Step 4: Make eye contact (gently)

Now let’s go even deeper. Cats’ eyes are the stuff that myths (and novels) are made of. Anyone who has ever lived with a cat can attest to the mysteries contained in their eyes. As a cat reaches maturity, their eyes take on a fractal-like quality, as though they simultaneously contain and reflect all the mysteries in the universe. We’re going to take a look without those concepts.

For this exercise, it’s very important to use a soft gaze; never stare down your cat. Cats, like most mammals, interpret a hard stare as a threat. Instead, soften your eyes as though you’re about to slow-blink. Choose a time when your cat is resting peacefully but awake on your lap. This works best if your cat is facing you. Soften your gaze and look into their eyes, and again, release any concepts. Look without naming. Allow your cat to stare into your eyes without interpreting their gaze. Take in what you see, and let it quiet your mind. What do you notice? How does this change your experience of your cat?

Zen teacher Adyashanti has a line I’ve quoted before: “That which is looking through your eyes is also looking through mine.” In my experience, “that” is also looking through Ariel’s eyes, and Hedda before her. Experiencing “that” created a profound shift in how I perceive Ariel. Of course, I still give Ariel belly rubs and often use a high-pitched voice to praise her (cats prefer higher frequency sounds), yet I’m aware that what I perceive—what I’m capable of perceiving through a human brain—is only a fraction of her whole being. And honestly, it makes me wonder which of us is really the guardian.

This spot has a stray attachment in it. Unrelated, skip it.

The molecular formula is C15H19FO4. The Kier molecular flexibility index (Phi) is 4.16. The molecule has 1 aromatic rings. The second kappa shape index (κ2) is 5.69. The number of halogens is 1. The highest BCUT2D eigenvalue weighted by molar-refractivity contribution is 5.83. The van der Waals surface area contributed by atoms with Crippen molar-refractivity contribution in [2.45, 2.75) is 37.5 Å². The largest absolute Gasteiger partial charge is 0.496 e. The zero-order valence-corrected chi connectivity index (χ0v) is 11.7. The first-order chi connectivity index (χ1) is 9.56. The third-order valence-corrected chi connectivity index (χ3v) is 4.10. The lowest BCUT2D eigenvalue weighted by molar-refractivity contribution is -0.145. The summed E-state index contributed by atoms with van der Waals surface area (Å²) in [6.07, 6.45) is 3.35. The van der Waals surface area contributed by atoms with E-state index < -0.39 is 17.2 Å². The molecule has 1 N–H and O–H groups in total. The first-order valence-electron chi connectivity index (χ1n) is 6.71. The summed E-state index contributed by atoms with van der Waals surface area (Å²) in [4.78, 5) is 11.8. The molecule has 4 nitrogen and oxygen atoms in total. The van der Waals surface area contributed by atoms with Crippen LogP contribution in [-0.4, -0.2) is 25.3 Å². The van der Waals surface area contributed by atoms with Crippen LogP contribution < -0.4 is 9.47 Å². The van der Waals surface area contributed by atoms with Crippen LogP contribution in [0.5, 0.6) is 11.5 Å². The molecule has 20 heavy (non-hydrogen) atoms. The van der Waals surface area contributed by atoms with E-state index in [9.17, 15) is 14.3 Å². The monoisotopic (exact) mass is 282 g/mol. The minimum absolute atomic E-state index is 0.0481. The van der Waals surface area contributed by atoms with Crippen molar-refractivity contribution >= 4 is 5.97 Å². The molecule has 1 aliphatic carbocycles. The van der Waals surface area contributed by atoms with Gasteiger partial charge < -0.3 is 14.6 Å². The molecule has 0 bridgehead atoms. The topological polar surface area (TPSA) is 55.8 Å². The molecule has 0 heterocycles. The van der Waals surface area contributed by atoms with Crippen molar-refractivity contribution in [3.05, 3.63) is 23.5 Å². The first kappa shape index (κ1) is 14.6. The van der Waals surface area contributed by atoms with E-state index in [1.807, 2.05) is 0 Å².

In my experience, these exercises lead to an awareness of our cat’s being-ness, their essence as a sovereign expression of nature. For me, it feels like a brief, intense “Oh wow” moment. As a writer, it’s very hard to put this into words. When you experience it, you’ll see what I mean.

In the comments, please share your experiences of these practices, and any others you’ve found helpful for connecting more deeply with your cat. 

The Fragility of Life

The Fragility of Life